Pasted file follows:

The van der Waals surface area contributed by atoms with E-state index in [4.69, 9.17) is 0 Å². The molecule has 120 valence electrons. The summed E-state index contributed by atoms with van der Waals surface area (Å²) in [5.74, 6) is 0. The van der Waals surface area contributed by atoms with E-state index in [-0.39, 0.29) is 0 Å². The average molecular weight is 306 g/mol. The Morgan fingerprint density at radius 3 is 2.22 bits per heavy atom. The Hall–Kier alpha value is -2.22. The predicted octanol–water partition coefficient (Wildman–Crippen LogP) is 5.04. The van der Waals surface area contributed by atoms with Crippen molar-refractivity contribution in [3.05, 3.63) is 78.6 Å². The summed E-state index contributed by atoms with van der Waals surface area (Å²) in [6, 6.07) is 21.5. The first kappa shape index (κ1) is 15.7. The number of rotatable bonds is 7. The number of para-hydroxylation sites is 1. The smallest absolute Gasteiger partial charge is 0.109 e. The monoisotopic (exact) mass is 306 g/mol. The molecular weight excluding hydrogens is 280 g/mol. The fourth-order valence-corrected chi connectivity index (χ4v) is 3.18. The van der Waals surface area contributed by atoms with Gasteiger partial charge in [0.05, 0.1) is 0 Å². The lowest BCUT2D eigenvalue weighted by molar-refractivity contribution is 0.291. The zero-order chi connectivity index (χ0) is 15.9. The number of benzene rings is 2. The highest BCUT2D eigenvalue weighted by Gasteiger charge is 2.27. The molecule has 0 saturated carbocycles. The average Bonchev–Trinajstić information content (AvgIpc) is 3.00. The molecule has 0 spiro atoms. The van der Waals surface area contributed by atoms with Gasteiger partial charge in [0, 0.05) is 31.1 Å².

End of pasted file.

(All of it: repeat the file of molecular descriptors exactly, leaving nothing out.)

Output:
The van der Waals surface area contributed by atoms with E-state index in [4.69, 9.17) is 0 Å². The molecule has 120 valence electrons. The summed E-state index contributed by atoms with van der Waals surface area (Å²) in [5.74, 6) is 0. The van der Waals surface area contributed by atoms with E-state index in [-0.39, 0.29) is 0 Å². The average molecular weight is 306 g/mol. The Morgan fingerprint density at radius 3 is 2.22 bits per heavy atom. The Hall–Kier alpha value is -2.22. The predicted octanol–water partition coefficient (Wildman–Crippen LogP) is 5.04. The van der Waals surface area contributed by atoms with Crippen molar-refractivity contribution in [3.05, 3.63) is 78.6 Å². The summed E-state index contributed by atoms with van der Waals surface area (Å²) in [6, 6.07) is 21.5. The first kappa shape index (κ1) is 15.7. The number of rotatable bonds is 7. The number of para-hydroxylation sites is 1. The smallest absolute Gasteiger partial charge is 0.109 e. The monoisotopic (exact) mass is 306 g/mol. The molecular weight excluding hydrogens is 280 g/mol. The fourth-order valence-corrected chi connectivity index (χ4v) is 3.18. The van der Waals surface area contributed by atoms with Gasteiger partial charge in [0.05, 0.1) is 0 Å². The lowest BCUT2D eigenvalue weighted by molar-refractivity contribution is 0.291. The zero-order chi connectivity index (χ0) is 15.9. The number of benzene rings is 2. The highest BCUT2D eigenvalue weighted by Gasteiger charge is 2.27. The molecule has 0 saturated carbocycles. The average Bonchev–Trinajstić information content (AvgIpc) is 3.00. The molecule has 0 spiro atoms. The van der Waals surface area contributed by atoms with Gasteiger partial charge in [0, 0.05) is 31.1 Å².